For those that may have raised an eyebrow to that, many species of octopus are extremely fond of other mulloscs as food. Sometimes the octopus is strong enough to rip the shells apart or manually pull a snail out, but most often they drill a tiny hole in the shell with their radula. What fascinates the scientifically minded is that the octopuses seem to know exactly where to drill every shell they find- bivalve or gastropod- to hit the adductor muscle responsible for holding the shells together (or tethering the animal in it's shell.) Amazing.

Cheers! Jimbo
Hi Jim

what species of snail were they going for? I havnt had an octo go for turbos yet...


Colin, Tralfaz goes for the Turbos as well. An unfortunate side affect of this is that he now will eat any snail that I put in the tank :x Ah well, it just means that I have to clean more often.

I've had a slightly different experience. The first thing my bimac Ollie did when he arrived last March was to kill the large turbo snail that was cleaning the tank. For a long time I could hand him a snail as a treat, and he worked hard to open it. But more recently, Ollie has come to prefer other food, so I have 6 snails cleaning the tank now and Ollie shows no interest.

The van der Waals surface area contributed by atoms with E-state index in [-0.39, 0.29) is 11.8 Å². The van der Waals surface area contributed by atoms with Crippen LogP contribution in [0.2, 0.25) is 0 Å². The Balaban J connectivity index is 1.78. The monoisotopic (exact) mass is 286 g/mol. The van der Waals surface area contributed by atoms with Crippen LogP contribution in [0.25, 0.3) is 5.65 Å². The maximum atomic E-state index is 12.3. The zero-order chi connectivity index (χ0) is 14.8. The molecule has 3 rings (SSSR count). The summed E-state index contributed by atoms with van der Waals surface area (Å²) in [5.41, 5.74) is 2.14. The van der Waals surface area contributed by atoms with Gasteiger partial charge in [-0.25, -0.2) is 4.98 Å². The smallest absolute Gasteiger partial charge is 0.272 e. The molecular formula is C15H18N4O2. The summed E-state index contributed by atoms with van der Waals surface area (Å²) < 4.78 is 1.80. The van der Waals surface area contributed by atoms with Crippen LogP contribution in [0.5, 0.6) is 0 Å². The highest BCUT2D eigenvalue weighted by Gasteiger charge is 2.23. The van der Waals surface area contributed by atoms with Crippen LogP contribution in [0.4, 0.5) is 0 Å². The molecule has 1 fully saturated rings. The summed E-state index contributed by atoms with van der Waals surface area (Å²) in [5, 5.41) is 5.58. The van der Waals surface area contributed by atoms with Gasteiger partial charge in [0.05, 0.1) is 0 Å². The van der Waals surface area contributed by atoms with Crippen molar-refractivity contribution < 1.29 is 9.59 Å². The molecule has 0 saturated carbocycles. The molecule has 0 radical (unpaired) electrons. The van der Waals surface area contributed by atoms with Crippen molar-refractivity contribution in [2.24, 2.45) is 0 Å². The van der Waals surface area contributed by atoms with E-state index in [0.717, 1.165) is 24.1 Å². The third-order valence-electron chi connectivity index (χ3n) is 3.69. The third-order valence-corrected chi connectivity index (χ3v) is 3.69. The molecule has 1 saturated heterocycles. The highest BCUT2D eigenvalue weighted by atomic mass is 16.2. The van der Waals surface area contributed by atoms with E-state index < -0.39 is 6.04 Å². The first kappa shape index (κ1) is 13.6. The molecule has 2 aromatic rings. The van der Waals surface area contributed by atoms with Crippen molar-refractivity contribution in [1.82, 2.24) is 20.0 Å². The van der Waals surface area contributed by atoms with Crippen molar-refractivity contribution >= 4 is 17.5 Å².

The snails falling victim to Tomi's whims are standard turbos, bumblebee snails and other basic cleaners. I've had octopuses tear snails out of their shells, but Tomi is the first one that is actually drilling them. Usually he eats them, but he did kill one seemingly just for the sake of killing it.

Yeah, I had to invest in one of those magna-scrapers to de-algafy the glass. Which led to an interesting behavior: I just "park" the scraper at the top back corner of the tank but lately Tomi routinely pulls the scraper away from the magnet at some point during the day. He lets it go and it floats around the tank- it's mate on the dry side having fallen to the floor without the magnet to hold it in place. I wish I could catch him in the act.

Cheers, Jimbo
Octos and cephalopods arent cheap to feed. If you think you can cut corners, think again.

I'd say Tomi's weekly chow budget is around 15 bucks, not including his tendency to snack on tank inhabitants. I chiefly feed Tomi frozen paneid shrimp from the supermarket. A bag of roughly 45 shrimp costs about 6 bucks and lasts a month and a half. He'll eat one or two a day. I supplement Tomis meal plan with weekly infusions of live crayfish and fiddler crabs. Fiddlers cost 3 bucks a pop and I generally buy three at a time, so they "inhabit" the tank and Tomi can be stimulated by the opportunity to hunt. Crayfish can usually be had for $1.00-$1.50.

Occasionally I'll make my way out to the bait shops near the chesapeake bay and buy up a couple boxes of live grass shrimp (Paleomonetes pugio) While they are a bit small for a big honkin' bimac like Tomi, watching him go nuts catching them is worth the hour drive. At a typical bait shop a box of about 100 "live" shrimp is about three bucks, but despite my best efforts to acclimatize them, usually only 50-60% of them live.

Rock on, Jimbo